VN: Fede’s had a really weird season. As you may recall, he was the only attacker even remotely capable of threatening a defense last year, which led him to develop some really bad habits. He started trying to dribble through entire defenses that were already keyed in on him anyways rather than making simple passes; it was often still the right choice, as his teammates were so hapless that an outnumbered Chiesa was still more likely to do something useful than a wide open, say, Marko Pjaca. (Thanks for that, by the way.)

At the start of the year, he was really showing signs of breaking out of that mindset due to Franck Ribery’s influence. The French wizard’s ability to run an attack let Chiesa work off the ball more; having Castrovilli become one of the best midfielders in Italy didn’t hurt, either. Too, the rise of Dušan Vlahović and now Patrick Cutrone to lead the line seemed like it took some pressure off, as the former especially started demanding the ball. Since Ribery’s injury, though, that selfishness has been creeping back in, especially since Castrovilli’s injury.

Chiesa’s still an incredible talent with everything you could want in an attacker: pace, dribbling, aggression, a wicked shot from distance with either foot, and the ability to hit every pass you could want. His decision making hasn’t caught up to his physical talents yet, but as he matures, it will; take a look at the difference in his performances with the Azzurri as compared with Fiorentina. Right now, he’s in a strange spot due to the team around him, but he’s still going to be a monster and already is sometimes.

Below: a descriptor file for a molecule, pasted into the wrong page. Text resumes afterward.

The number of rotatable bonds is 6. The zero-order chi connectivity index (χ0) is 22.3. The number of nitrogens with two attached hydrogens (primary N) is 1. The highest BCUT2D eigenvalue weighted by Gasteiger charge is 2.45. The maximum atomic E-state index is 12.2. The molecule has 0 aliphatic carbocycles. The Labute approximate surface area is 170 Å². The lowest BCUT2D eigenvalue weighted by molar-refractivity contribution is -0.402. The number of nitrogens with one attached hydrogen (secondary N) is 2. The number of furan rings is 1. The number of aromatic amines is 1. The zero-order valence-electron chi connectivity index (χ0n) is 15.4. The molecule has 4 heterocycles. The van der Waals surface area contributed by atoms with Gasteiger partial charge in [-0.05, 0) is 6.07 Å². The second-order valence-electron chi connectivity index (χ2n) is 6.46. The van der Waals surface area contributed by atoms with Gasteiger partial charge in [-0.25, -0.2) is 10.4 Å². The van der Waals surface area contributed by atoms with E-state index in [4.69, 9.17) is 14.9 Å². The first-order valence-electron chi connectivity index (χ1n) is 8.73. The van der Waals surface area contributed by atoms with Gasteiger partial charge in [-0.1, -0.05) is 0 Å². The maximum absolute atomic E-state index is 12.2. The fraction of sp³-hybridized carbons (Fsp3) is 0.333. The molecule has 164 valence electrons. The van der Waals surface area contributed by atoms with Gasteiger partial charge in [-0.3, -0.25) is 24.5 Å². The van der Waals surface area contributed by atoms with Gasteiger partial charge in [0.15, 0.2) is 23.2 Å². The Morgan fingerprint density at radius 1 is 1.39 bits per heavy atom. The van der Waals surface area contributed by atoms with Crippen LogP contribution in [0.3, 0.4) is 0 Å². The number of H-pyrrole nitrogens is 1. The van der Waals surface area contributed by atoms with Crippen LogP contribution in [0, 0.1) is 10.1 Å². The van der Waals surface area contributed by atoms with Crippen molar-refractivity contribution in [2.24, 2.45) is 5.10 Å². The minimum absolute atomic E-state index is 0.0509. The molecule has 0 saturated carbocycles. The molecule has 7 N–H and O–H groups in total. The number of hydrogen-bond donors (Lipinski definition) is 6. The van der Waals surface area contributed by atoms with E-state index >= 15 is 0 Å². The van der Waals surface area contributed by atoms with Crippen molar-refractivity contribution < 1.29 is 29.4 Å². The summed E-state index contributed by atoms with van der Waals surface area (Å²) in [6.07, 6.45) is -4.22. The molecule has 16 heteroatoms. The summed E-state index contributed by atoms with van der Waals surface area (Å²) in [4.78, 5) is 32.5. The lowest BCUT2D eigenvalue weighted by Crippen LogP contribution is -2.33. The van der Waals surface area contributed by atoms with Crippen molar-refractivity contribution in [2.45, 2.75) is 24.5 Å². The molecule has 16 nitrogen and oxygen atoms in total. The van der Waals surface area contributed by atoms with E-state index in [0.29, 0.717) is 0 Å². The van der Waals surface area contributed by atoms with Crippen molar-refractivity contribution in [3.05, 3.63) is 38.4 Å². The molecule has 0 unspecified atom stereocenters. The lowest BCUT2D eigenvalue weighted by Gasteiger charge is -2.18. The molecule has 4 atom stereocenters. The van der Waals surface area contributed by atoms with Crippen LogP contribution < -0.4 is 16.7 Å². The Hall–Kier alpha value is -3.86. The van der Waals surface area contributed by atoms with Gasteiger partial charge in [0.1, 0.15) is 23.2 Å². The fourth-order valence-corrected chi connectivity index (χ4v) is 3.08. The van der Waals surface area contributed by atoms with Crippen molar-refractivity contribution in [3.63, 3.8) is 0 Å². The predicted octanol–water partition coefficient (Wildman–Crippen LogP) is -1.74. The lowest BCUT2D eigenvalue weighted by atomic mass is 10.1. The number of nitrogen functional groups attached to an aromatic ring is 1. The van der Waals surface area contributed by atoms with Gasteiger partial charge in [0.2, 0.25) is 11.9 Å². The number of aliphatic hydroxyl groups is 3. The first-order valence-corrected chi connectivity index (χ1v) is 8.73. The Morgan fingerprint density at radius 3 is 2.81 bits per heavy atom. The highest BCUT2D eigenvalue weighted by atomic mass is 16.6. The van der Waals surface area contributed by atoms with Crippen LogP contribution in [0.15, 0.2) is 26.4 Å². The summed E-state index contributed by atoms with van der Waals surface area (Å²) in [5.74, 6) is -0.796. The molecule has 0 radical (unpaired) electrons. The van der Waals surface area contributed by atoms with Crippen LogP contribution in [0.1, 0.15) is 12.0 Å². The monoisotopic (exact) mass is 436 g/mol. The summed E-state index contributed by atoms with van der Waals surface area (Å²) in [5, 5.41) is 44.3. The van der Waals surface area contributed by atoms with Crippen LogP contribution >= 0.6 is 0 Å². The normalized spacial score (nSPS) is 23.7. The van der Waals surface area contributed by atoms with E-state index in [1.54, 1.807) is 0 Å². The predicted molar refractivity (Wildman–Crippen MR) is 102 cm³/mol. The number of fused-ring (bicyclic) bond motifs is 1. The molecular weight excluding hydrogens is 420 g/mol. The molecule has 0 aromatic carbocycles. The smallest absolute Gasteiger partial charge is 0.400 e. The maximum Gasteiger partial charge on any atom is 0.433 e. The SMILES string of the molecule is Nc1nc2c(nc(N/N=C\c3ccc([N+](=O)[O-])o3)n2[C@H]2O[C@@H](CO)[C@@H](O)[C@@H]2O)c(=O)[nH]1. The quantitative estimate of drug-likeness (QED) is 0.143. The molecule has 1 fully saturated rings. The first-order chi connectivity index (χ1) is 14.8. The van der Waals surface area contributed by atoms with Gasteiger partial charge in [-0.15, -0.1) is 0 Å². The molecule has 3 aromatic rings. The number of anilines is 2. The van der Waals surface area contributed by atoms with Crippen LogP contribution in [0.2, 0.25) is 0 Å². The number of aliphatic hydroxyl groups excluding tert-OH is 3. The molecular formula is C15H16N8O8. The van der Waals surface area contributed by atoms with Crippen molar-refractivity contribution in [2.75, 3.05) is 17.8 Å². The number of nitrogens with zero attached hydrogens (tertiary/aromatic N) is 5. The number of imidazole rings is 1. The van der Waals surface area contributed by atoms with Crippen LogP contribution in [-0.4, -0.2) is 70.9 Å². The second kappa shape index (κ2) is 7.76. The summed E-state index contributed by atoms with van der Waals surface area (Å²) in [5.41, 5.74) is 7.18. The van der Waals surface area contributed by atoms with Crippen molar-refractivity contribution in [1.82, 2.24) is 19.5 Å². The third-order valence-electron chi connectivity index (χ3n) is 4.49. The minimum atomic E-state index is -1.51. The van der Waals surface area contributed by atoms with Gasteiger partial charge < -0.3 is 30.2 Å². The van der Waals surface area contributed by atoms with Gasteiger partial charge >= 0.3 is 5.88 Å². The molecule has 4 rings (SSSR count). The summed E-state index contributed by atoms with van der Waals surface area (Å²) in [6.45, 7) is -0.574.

BWRAO: Patrick Cutrone, huh?

VN: He loves the pizza. He loves the pasta. The boy is f***ing magic.

Ahem. Anyways.

Yeah, he’s the sort of low-risk, high-reward player Fiorentina needs to be gambling on. €18 million is a lot of money for Fiorentina, but this is a player who’s proven to be quite productive in Serie A; in 2017, he was good for a goal or assist every 113 minutes, which is a good return for a teenager. Last year was rough for him as AC Milan was a trainwreck and he was often pushed out to the wing to accommodate Krzysztof Piątek (whoops). He struggled a bit with Wolves, although his goals/assists per minute remained pretty good despite the accusations of his uselessness. Why Wolverhampton would give up on him so quickly is crazy to me, but it’s Fiorentina’s gain, so I’m not whinging. He’s been used in rotation with Vlahović thus far, and has been as advertised: brilliant with his movement without physically overpowering anyone. We like him.

BWRAO: The last time Juventus and Fiorentina played one another, Franck Ribery was outplaying Cristiano Ronaldo. Ribery, however, has been out injured since late November. What has Fiorentina missed since he’s been out?

VN: You know, it’s funny that Ribery was probably the best player in the team from that Juventus game until his injury. While he’s not outrunning anyone now, his technique, eye for a pass, and confidence are excellent; he’d already developed sparkling chemistry with Castrovilli and Dalbert. Even though he’s 36, he’s got plenty left in the tank. The punchline, of course, is that he really doesn’t fit very well in Iachini’s setup. Ribery certainly can’t play as a wingback and he probably can’t hold up defensively in central midfield, which means he has work as a forward. As mentioned above, Iachini’s forwards get through a ton of running, where Ribery wants to slow things down. While losing a talented playmaker is something a team like Fiorentina can’t really ever afford, seeing how he’s deployed when/if he’s healthy again this year is going to be fascinating.

BWRAO: While Gaetano Castrovilli might not play against Juventus this weekend, how has he been able to keep up his impressive early-season form and really be one of Serie A’s breakout players this year? He could be another name we hear linked to Juventus a lot this coming summer, too, you know ...